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Orca (#) (-), 106-foot former Coast Guard icebreaker converted into a research vessel by the J. W. Sefton Foundation for “the marine study of bays and lagoons.” As a naval vessel she carried 28 officers and crew, but as a research ship she carried a crew of 14. Orca had her shake-down cruise in August of 1948 from San Diego to the Channel Islands. Phil Orr joined her first research party. Alden H. Miller, ornithologist with the Museum of Vertebrate Zoology, Berkeley, California and John R. Hendrickson visited Santa Cruz and Santa Rosa islands as members of the staff aboard the research ship Orca in March of 1950. Orca expedition to the Sea of Cortez was in 1953.

  • Isla Jeronimo (1953)

In the News~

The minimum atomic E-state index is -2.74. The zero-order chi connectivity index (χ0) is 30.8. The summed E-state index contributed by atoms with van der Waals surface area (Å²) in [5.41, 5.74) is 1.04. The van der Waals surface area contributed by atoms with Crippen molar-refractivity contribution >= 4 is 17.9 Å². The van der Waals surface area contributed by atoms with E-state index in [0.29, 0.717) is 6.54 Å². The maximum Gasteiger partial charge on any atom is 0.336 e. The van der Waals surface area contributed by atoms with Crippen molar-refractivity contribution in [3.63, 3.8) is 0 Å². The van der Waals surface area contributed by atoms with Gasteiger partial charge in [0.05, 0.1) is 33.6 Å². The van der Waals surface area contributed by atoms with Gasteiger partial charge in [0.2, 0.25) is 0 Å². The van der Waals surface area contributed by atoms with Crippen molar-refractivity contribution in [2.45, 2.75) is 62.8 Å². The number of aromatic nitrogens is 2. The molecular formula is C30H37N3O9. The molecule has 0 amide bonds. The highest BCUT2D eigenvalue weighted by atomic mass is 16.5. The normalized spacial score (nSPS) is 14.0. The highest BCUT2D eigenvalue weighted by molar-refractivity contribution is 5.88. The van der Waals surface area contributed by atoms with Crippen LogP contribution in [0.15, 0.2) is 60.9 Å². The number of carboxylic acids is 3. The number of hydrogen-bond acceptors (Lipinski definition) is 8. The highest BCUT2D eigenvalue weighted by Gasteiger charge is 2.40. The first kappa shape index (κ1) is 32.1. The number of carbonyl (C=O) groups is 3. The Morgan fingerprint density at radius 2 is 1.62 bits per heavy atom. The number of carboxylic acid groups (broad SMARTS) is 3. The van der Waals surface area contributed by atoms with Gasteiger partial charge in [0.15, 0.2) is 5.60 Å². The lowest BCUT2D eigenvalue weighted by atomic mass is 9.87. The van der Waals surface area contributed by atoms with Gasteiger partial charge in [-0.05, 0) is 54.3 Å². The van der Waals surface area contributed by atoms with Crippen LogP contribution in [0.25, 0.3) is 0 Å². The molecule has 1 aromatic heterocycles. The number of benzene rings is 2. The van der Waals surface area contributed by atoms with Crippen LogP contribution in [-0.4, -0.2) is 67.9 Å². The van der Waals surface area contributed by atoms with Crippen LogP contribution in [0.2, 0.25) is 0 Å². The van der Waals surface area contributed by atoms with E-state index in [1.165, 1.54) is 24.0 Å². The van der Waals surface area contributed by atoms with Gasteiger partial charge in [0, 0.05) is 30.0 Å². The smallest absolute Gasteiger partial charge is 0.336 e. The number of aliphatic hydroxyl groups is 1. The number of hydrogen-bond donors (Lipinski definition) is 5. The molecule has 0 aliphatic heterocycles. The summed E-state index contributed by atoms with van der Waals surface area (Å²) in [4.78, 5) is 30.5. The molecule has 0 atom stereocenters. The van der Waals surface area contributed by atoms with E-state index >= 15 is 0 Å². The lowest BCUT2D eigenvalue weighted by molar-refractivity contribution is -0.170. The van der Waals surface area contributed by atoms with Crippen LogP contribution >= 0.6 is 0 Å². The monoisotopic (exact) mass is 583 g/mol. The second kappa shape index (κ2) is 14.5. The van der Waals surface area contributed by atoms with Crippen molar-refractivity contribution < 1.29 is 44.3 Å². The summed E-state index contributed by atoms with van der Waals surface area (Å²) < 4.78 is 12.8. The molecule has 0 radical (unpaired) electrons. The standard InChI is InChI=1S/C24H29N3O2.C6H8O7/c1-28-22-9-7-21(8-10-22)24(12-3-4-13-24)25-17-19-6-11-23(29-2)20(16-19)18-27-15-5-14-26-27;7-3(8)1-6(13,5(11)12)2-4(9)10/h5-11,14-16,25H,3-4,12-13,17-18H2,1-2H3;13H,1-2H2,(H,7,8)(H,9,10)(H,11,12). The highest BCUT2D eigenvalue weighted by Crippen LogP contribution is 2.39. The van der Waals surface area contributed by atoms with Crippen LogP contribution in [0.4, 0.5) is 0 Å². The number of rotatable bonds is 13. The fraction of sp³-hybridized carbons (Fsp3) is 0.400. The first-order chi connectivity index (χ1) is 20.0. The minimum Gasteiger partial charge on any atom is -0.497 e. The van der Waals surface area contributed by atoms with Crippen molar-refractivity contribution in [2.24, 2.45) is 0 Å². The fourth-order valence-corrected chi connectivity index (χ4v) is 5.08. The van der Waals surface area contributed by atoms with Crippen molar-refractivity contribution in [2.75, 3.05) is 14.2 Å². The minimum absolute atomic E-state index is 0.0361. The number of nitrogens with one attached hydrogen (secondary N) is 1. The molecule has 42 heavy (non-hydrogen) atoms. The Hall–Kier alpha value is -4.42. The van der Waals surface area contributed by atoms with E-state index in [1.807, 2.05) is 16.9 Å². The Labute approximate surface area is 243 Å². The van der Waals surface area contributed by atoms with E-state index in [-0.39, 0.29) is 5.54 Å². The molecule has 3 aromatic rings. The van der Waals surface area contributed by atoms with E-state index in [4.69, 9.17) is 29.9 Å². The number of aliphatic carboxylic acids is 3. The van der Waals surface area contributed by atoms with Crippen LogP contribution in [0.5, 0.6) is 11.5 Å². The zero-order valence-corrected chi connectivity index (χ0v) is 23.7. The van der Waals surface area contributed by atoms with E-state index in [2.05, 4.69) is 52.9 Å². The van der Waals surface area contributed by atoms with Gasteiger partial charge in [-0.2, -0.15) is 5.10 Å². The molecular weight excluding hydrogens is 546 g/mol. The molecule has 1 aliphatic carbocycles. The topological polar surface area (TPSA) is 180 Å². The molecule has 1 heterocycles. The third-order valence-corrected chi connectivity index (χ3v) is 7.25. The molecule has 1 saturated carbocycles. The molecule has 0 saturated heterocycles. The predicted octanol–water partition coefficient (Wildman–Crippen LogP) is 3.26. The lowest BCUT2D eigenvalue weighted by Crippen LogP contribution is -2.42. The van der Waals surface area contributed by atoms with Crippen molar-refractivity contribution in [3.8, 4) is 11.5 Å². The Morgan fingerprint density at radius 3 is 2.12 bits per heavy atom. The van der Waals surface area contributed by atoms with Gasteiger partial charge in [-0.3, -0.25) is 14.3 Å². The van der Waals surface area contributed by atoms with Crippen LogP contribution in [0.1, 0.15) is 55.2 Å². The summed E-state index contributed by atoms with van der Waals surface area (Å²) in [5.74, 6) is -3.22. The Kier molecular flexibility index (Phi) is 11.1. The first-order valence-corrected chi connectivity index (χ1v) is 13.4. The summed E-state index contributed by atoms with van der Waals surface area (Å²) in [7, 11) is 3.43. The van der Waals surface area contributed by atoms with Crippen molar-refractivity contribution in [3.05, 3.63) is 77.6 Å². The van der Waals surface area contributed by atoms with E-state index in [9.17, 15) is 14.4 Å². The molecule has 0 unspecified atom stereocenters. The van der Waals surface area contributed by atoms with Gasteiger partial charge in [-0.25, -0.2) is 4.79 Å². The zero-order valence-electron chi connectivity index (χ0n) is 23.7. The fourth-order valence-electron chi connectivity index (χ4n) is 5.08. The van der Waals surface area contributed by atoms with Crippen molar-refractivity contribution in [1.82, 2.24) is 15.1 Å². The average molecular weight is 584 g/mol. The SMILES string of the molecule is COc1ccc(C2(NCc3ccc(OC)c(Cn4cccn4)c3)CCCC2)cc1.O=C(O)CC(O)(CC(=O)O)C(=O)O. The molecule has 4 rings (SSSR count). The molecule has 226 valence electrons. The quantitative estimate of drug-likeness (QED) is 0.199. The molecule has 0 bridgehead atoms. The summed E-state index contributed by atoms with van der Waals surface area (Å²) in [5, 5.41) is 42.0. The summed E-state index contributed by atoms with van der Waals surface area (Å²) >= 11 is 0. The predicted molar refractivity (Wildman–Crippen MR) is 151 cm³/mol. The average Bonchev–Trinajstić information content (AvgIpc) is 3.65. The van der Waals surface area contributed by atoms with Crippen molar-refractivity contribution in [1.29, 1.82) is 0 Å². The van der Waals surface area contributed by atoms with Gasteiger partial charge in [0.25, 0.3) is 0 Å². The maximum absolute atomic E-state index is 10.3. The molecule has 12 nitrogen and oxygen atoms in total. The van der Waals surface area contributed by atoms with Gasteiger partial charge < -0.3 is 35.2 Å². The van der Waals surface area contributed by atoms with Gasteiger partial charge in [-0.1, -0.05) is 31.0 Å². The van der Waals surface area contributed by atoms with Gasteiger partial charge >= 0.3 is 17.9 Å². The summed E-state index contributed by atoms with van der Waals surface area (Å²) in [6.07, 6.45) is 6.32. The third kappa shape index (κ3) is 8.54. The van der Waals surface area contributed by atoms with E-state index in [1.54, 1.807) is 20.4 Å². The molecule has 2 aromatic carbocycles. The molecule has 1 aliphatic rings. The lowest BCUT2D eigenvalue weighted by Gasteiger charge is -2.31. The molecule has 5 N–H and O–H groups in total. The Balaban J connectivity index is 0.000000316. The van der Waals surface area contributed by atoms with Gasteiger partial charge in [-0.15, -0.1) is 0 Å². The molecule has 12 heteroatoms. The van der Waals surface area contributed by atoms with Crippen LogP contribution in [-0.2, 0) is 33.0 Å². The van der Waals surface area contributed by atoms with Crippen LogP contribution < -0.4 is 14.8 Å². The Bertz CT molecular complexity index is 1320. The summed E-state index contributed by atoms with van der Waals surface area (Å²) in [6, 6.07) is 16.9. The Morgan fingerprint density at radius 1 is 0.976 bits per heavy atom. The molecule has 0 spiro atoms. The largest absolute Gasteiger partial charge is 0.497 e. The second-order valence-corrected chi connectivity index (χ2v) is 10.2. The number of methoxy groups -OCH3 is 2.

[SBMNH Leaflet Fall 1948]: “Scientists became sailors, swabbing decks, launching boats, repairing gear, operating radio and fathometer. A professional skipper navigates the ship and a professional engineer sees that the motors run. There are no deck chairs, shuffle board, bar, or women. The Orca is not a yacht, but a work boat... Eight hour days were unknown aboard the Orca. When night came, the laboratory was ablaze — scientists putting plants in presses, cleaning bones, or filling jars with specimens. Others dropped powerful lights over the side and scooped up squid, crabs, and small fishes, attracted to the light like moths to a flame. Still others, with flashlight and water lass, floated in skiffs along the shore, peering into the crystal clear depths where lobsters with phosphorescent eyes stared up from the fairyland of underwater gardens and brilliant red fish darted out from swaying kelp.” [SBMNH Leaflet Spring 1949].